The Budget 2018 has been marketed as one for rural India. So what does it have for business? Yamini Aiyar in The Mint argues that it is unlikely to improve ease of business.
In an extremely dynamic business world, it is naive to think that our government bureaucrats appear to know all and can make policy once a year for the rest of us, says Rajkamal Rao in BusinessLine as he backs the scrapping of the “Budget spectacle”.
What will be the impact of Rajinikanth’s political entry in Tamil Nadu? D Karthikeyan and Hugo Gorringe analyse in the Economic and Political Weekly.
Catherine Bennett in The Guardian weighs in on Formula One’s decision to scrap the custom of grid girls and wonders if this was the right time.
Doreen St. Félix in the New Yorker on what it means to hold the ‘Black History Month’ under the Donald Trump regime in the United States.
Cole Stangler in Jacobin on the chaos that Emmanuel Macron’s labour reforms have unleashed on France.
Who is the greatest batsmen cricket has seen? Is it possible to compare batsmen across generations when the game has changed so much in the last four decades? Using statistical analysis, Srinivasan Ramani tries to find an answer in The Hindu.
What is it like to live in a surveillance state? James Millward writes on the Chinese attempts to keep track of Uighurs in the autonomous region of Xinjiang.
Any attempt by the Supreme Court to introduce safeguards in the Prevention of Atrocities Act will send a wrong signal, argues Anurag Bhaskar in Livelaw.
Robert Frantz in The Baltimore Sun says it was time the United States put an end to politically-motivated gerrymandering that has polarised the US Congress.
Tracing the formation of Al Qaeda and its path to 9/11
A new show looks at some of the crucial moments leading up to the attack.
“The end of the world war had bought America victory but not security” - this quote from Lawrence Wright’s Pulitzer-Prize winning book, ‘The Looming Tower’, gives a sense of the growing threat to America from Al Qaeda and the series of events that led to 9/11. Based on extensive interviews, including with Bin Laden’s best friend in college and the former White House counterterrorism chief, ‘The Looming Tower’ provides an intimate perspective of the 9/11 attack.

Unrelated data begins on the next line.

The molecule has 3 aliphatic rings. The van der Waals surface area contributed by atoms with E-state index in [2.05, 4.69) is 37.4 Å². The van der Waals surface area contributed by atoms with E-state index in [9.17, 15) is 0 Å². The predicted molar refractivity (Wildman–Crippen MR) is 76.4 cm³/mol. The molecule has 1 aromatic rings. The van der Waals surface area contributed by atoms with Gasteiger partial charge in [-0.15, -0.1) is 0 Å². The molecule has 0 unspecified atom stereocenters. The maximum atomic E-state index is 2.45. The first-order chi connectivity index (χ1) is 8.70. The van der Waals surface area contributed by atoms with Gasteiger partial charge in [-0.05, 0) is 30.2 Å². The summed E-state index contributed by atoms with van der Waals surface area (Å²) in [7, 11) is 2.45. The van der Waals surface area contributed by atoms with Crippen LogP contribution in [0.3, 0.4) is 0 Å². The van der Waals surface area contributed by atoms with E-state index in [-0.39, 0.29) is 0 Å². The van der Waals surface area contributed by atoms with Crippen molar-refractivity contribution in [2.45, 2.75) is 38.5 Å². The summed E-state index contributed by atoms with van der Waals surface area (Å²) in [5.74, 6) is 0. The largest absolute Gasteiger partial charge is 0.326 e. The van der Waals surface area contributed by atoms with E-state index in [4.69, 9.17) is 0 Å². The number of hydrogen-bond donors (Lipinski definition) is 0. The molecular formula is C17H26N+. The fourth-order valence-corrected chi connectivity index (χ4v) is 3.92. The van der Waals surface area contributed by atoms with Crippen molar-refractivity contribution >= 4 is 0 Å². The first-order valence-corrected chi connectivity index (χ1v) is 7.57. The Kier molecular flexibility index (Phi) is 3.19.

Lawrence Wright chronicles the formative years of Al Qaeda, giving an insight in to Bin Laden’s war against America. The book covers in detail, the radicalisation of Osama Bin Laden and his association with Ayman Al Zawahri, an Egyptian doctor who preached that only violence could change history. In an interview with Amazon, Wright shared, “I talked to 600-something people, but many of those people I talked to again and again for a period of five years, some of them dozens of times.” Wright’s book was selected by TIME as one of the all-time 100 best nonfiction books for its “thoroughly researched and incisively written” account of the road to 9/11 and is considered an essential read for understanding Islam’s war on the West as it developed in the Middle East.
‘The Looming Tower’ also dwells on the response of key US officials to the rising Al Qaeda threat, particularly exploring the turf wars between the FBI and the CIA. This has now been dramatized in a 10-part mini-series of the same name. Adapted by Dan Futterman (of Foxcatcher fame), the series mainly focuses on the hostilities between the FBI and the CIA. Some major characters are based on real people - such as John O’ Neill (FBI’s foul-mouthed counterterrorism chief played by Jeff Daniels) and Ali Soufan (O’ Neill’s Arabic-speaking mentee who successfully interrogated captured Islamic terrorists after 9/11, played by Tahar Rahim). Some are composite characters, such as Martin Schmidt (O’Neill’s CIA counterpart, played by Peter Sarsgaard).
The series, most crucially, captures just how close US intelligence agencies had come to foiling Al Qaeda’s plans, just to come up short due to internal turf wars. It follows the FBI and the CIA as they independently follow intelligence leads in the crises leading up to 9/11 – the US Embassy bombings in East Africa and the attack on US warship USS Cole in Yemen – but fail to update each other. The most glaring example is of how the CIA withheld critical information – Al Qaeda operatives being hunted by the FBI had entered the United States - under the misguided notion that the CIA was the only government agency authorised to deal with terrorism threats.
The depth of information in the book has translated into a realistic recreation of the pre-9/11 years on screen. The drama is even interspersed with actual footage from the 9/11 conspiracy, attack and the 2004 Commission Hearing, linking together the myriad developments leading up to 9/11 with chilling hindsight. Watch the trailer of this gripping show below.
The Looming Tower is available for streaming on Amazon Prime Video, along with a host of Amazon originals and popular movies and TV shows. To enjoy unlimited ad free streaming anytime, anywhere, subscribe to Amazon Prime Video.
This article was produced by the Scroll marketing team on behalf of Amazon Prime Video and not by the Scroll editorial team.